In 1999, New Mexico enacted a law that allowed receipts “from selling uranium hexafluoride and from providing the service of enriching uranium” to be deducted from the gross-receipts tax.
Was the perk a wise “public investment” in “economic development”? The truth is, we don’t know. Counterfactuals are tough. Perhaps URENCO, the European uranium-enrichment company that benefited from the break, would have come to New Mexico without it — site-selection decisions are complicated. But in 2016, whatever its past “benefits,” the deduction is looking iffier and iffier.
Case in point: Exelon. On Thursday, the utility announced plans to close two of its nuclear plants. According to the Chicago Tribune, the “company, the parent of … utilities provider ComEd, said the Clinton Power Station would close June 1, 2017, and the Quad Cities Generating Station in Cordova would close June 1, 2018. The plants have lost a combined $800 million in the past seven years.”
Love them or hate them, nuclear plants are closing in the U.S. And the much-touted renaissance of domestic atomic power, predicted by many a decade ago, is fizzling. In URENCO’s 2015 annual report, the company disclosed that in North America, “historically low prices of fuel used for electricity generation, for example natural gas, combined with a decline or minimal growth in electricity demand continue to challenge the economics of both existing and proposed nuclear power projects.”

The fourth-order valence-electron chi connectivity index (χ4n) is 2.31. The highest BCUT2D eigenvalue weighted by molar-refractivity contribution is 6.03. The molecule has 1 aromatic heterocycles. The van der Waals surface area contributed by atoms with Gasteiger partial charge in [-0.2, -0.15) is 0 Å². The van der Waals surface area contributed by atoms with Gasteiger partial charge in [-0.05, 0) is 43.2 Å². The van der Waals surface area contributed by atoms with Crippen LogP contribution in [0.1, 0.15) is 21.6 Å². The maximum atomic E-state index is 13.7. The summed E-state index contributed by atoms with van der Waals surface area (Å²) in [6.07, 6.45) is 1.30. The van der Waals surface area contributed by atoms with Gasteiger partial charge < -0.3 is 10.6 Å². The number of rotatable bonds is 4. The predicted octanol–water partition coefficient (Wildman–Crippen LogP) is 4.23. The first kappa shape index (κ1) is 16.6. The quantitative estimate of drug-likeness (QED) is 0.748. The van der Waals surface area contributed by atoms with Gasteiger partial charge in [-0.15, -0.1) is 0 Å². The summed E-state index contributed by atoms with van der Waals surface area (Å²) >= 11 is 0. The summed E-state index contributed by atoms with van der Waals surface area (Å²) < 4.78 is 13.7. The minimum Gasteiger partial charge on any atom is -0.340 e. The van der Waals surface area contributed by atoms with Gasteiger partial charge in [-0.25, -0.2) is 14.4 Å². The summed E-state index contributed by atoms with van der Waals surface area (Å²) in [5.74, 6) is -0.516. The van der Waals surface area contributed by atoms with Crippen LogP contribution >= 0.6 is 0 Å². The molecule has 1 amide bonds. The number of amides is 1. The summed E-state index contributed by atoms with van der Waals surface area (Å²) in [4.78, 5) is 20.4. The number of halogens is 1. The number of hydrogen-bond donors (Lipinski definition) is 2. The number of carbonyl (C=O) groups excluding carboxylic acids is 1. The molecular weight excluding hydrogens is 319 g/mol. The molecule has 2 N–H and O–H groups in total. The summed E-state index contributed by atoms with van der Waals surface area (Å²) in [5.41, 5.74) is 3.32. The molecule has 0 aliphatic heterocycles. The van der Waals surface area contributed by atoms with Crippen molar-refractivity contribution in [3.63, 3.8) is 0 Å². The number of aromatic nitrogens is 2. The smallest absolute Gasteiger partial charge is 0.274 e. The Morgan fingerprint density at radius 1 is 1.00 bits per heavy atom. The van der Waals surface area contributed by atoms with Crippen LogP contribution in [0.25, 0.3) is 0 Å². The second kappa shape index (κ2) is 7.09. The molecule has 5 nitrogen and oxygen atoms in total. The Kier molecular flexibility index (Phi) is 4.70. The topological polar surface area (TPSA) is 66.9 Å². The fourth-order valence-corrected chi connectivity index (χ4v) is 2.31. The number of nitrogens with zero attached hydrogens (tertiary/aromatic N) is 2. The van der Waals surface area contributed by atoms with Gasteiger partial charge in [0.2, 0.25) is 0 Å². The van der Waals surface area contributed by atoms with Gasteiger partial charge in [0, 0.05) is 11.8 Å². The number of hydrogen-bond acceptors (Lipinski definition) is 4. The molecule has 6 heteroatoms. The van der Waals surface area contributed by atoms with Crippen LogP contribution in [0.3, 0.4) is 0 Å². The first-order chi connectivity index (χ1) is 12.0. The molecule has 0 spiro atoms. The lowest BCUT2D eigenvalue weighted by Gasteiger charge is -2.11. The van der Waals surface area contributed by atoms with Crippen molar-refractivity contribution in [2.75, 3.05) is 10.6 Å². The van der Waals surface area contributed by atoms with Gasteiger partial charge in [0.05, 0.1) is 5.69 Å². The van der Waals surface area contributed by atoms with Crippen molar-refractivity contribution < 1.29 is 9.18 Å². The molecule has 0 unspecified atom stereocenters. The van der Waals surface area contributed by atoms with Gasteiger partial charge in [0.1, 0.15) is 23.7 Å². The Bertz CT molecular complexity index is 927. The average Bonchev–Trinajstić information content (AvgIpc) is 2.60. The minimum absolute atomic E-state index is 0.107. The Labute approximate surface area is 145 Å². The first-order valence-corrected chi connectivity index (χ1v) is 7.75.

Enrichment customers can be found all over the world, of course, but for how much longer? Europe is denuclearizing. Sweden is speeding up the closing of its two reactors, from 2020 to 2018. Germany is planning to be fission-free by 2022. The developing world offers an opportunity, but China is ramping up its own enrichment capabilities, and globally, URENCO faces fierce competition from Russia.
In 1999, were the elected officials who approved URENCO’s GRT deduction “visionary”? It’s getting tougher and tougher to believe so. The freebie is another example of legislators and governors lacking the ability to predict which businesses and industries pose the greatest opportunities to build a vibrant private sector here.
New Mexico doesn’t need economic-development trickery. (And the kinda-sorta corruption that comes with it.) It needs to focus on the basics — low and simple taxes, reasonable regulations, appropriate infrastructure, meaningful school reforms — to turn around a state in dire need of job and wage growth.